"I was trying to help the president and his team by sharing what I was hearing out there, and how we could find — if we could find — some good balances and some common ground that would achieve, as a top White House official said to me last week, could achieve the right balance between LGBT protections and respecting religious liberty. Both are goals that I have, that the president has, and that I think we have to find if we're going to go forward here," he said.
A White House spokesman did not respond Thursday afternoon to a request for confirmation about Wallis's involvement with the White House's process for considering any religious exemption to the executive order.
As to the letter itself, Wallis said Thursday afternoon, "The letter has not been finalized, it's not been signed, it's not been sent. And, what I was saying this morning — and I might have been clumsy, being surprised by your call — that letter is a conversation between people about whether we should say something in a private letter to just a few friends at the White House. That's all this is." He added that he may not even send it now because he "do[es]n't want to hurt the cause."
Explaining how the letter fits into his broader work, he explained, "I want to see a better relationship between the churches, the faith community, the LGBT people, who — as the letter says, have been terribly mistreated, over and over again, by the religious community. So, I don't want conflict over political issues to set back that agenda and just keep doing damage control."
Despite the language in the draft letter, Wallis said Thursday afternoon that he was not proposing any specific exemption in the draft, telling BuzzFeed, "I don't know the answer, and so I wasn't pressing a particular answer — because I don't know what the answer is."
After publication, White House spokesman Shin Inouye responded to BuzzFeed's request for information about Willis's involvement in the executive order's preparation, saying only, "I don't have any details to share about the specifics of an Executive Order. We continue to hear from interested groups on this issue."
The draft Wallis letter, as of Wednesday afternoon:
Dear Mr. President,
We are your brothers and sisters in Christ. We have prayed, worshiped, studied Scripture, and engaged spiritual questions with you. We are all also your friends. And we have worked together with you on matters of deep moral consequence for us as faith leaders which are also vital issues for the common good. On issues like poverty, hunger, immigration, racial justice, criminal justice, climate change, international aid, HIV and malaria funding, and much more, we have been your allies. We regard you not only as an ally on so many of these concerns, but as a fellow committed Christian, for whom we have not only respect, but sincere affection.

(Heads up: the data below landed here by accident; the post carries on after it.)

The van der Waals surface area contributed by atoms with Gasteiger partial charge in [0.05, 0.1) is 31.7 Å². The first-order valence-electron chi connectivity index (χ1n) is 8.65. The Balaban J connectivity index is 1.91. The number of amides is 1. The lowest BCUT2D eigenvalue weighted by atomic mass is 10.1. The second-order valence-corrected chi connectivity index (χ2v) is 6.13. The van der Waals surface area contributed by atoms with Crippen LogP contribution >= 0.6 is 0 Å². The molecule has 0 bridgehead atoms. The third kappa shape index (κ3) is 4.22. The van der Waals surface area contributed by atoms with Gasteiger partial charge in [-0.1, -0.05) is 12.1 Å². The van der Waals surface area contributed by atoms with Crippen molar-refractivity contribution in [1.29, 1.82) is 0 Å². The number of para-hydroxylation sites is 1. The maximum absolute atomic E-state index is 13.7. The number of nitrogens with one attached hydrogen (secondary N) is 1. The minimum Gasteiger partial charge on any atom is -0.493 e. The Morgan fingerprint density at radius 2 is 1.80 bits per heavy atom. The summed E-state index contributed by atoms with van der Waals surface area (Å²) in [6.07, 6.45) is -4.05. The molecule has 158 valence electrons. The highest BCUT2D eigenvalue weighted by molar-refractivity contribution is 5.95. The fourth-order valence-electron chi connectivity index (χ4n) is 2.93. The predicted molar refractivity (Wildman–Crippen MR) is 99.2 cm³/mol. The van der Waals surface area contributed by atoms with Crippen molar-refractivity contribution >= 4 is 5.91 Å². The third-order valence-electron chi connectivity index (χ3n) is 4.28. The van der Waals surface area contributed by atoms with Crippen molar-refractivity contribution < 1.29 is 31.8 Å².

We are writing this private letter with regards to the Executive Order on discrimination against LGBT persons in federal contracts. We have questions about how this order will be worded, shaped, rolled out, and practiced in relationship to the faith community. In particular, we have concerns over the religious exemptions question which has become so understandably controversial.
We are in favor of non-discrimination protection of LGBT people—not only in federal contracts but throughout society. Many of us have endorsed the ENDA bill in the Senate. We have supported equal protection under the law for LGBT people and some of us support same-sex civil marriage as a part of that commitment to equal protection. So we share many of your goals.
Many of us are working to open our faith communities to both empathy and compassion for LGBT people, and to repent of the ways we have treated our gay brothers and sisters, and many of us appreciate the gifts of gay people in our organizations. And we are also in regular dialogue with LGBT people both inside and outside the faith community.
Yet we also have a strong commitment to religious liberty and believe that the issues of equal protection and religious freedom must be very carefully balanced. Some of us wrote to you about some similar issues regarding the initial HHS rulings on how contraception requirements for health care would be applied to religious communities and suggested the changes that we were very glad to see you make at that time. We believe that change in our churches is necessary in regard to welcoming LGBT persons and are committed to working on that. But we believe that government action in making those changes would be very counter-productive to our goals of change.